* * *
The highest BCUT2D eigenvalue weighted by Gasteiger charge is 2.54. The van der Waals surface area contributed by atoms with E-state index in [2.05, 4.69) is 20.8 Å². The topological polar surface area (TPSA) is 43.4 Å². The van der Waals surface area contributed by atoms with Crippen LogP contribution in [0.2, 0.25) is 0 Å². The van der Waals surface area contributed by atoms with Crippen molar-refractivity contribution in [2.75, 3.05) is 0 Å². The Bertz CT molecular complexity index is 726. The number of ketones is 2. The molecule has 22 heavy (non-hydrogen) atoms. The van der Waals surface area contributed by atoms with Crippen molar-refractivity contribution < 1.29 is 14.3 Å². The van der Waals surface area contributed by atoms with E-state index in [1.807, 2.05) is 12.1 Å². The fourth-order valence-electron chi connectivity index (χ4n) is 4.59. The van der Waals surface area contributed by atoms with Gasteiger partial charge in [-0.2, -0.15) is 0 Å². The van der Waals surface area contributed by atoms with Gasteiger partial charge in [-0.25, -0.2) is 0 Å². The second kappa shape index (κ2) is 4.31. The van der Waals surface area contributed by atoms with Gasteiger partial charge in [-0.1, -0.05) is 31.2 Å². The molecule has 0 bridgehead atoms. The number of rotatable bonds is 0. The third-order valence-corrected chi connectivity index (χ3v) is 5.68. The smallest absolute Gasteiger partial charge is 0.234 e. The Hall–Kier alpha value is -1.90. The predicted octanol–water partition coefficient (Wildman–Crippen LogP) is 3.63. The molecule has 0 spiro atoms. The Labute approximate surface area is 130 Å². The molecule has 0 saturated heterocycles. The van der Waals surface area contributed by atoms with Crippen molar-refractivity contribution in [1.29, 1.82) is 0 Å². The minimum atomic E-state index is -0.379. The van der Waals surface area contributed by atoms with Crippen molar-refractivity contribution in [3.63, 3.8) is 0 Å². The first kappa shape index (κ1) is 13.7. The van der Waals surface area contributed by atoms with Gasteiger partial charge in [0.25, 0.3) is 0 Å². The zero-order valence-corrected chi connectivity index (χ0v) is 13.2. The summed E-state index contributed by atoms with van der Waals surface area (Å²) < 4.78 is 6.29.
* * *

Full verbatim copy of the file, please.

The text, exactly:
The highest BCUT2D eigenvalue weighted by Gasteiger charge is 2.54. The van der Waals surface area contributed by atoms with E-state index in [2.05, 4.69) is 20.8 Å². The topological polar surface area (TPSA) is 43.4 Å². The van der Waals surface area contributed by atoms with Crippen LogP contribution in [0.2, 0.25) is 0 Å². The van der Waals surface area contributed by atoms with Crippen molar-refractivity contribution in [2.75, 3.05) is 0 Å². The Bertz CT molecular complexity index is 726. The number of ketones is 2. The molecule has 22 heavy (non-hydrogen) atoms. The van der Waals surface area contributed by atoms with Crippen molar-refractivity contribution < 1.29 is 14.3 Å². The van der Waals surface area contributed by atoms with E-state index in [1.807, 2.05) is 12.1 Å². The fourth-order valence-electron chi connectivity index (χ4n) is 4.59. The van der Waals surface area contributed by atoms with Gasteiger partial charge in [-0.2, -0.15) is 0 Å². The van der Waals surface area contributed by atoms with Gasteiger partial charge in [-0.25, -0.2) is 0 Å². The second kappa shape index (κ2) is 4.31. The van der Waals surface area contributed by atoms with Gasteiger partial charge in [-0.1, -0.05) is 31.2 Å². The molecule has 0 bridgehead atoms. The number of rotatable bonds is 0. The third-order valence-corrected chi connectivity index (χ3v) is 5.68. The smallest absolute Gasteiger partial charge is 0.234 e. The Hall–Kier alpha value is -1.90. The predicted octanol–water partition coefficient (Wildman–Crippen LogP) is 3.63. The molecule has 0 spiro atoms. The Labute approximate surface area is 130 Å². The molecule has 0 saturated heterocycles. The van der Waals surface area contributed by atoms with Crippen molar-refractivity contribution in [1.29, 1.82) is 0 Å². The minimum atomic E-state index is -0.379. The van der Waals surface area contributed by atoms with Crippen molar-refractivity contribution in [3.63, 3.8) is 0 Å². The first kappa shape index (κ1) is 13.7. The van der Waals surface area contributed by atoms with Gasteiger partial charge in [0.25, 0.3) is 0 Å². The zero-order valence-corrected chi connectivity index (χ0v) is 13.2. The summed E-state index contributed by atoms with van der Waals surface area (Å²) < 4.78 is 6.29.